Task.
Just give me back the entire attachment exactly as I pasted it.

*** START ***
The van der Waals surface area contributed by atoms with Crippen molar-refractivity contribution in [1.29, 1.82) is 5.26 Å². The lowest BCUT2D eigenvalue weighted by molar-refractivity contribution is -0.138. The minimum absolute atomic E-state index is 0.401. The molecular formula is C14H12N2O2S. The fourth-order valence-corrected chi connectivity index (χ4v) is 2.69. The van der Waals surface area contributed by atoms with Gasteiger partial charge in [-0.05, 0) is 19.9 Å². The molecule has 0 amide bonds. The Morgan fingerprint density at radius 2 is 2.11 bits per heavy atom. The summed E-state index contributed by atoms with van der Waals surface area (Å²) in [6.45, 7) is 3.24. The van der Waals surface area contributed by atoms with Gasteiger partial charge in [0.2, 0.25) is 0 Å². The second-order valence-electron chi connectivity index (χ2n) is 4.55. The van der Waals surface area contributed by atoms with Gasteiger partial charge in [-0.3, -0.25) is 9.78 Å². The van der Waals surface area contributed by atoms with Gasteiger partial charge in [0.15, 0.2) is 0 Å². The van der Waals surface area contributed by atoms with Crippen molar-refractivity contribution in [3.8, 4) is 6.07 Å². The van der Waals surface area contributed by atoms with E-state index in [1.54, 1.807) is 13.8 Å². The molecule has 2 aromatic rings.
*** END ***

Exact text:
The van der Waals surface area contributed by atoms with Crippen molar-refractivity contribution in [1.29, 1.82) is 5.26 Å². The lowest BCUT2D eigenvalue weighted by molar-refractivity contribution is -0.138. The minimum absolute atomic E-state index is 0.401. The molecular formula is C14H12N2O2S. The fourth-order valence-corrected chi connectivity index (χ4v) is 2.69. The van der Waals surface area contributed by atoms with Gasteiger partial charge in [-0.05, 0) is 19.9 Å². The molecule has 0 amide bonds. The Morgan fingerprint density at radius 2 is 2.11 bits per heavy atom. The summed E-state index contributed by atoms with van der Waals surface area (Å²) in [6.45, 7) is 3.24. The van der Waals surface area contributed by atoms with Gasteiger partial charge in [0.2, 0.25) is 0 Å². The second-order valence-electron chi connectivity index (χ2n) is 4.55. The van der Waals surface area contributed by atoms with Gasteiger partial charge in [-0.3, -0.25) is 9.78 Å². The van der Waals surface area contributed by atoms with Gasteiger partial charge in [0.15, 0.2) is 0 Å². The van der Waals surface area contributed by atoms with Crippen molar-refractivity contribution in [3.8, 4) is 6.07 Å². The van der Waals surface area contributed by atoms with E-state index in [1.54, 1.807) is 13.8 Å². The molecule has 2 aromatic rings.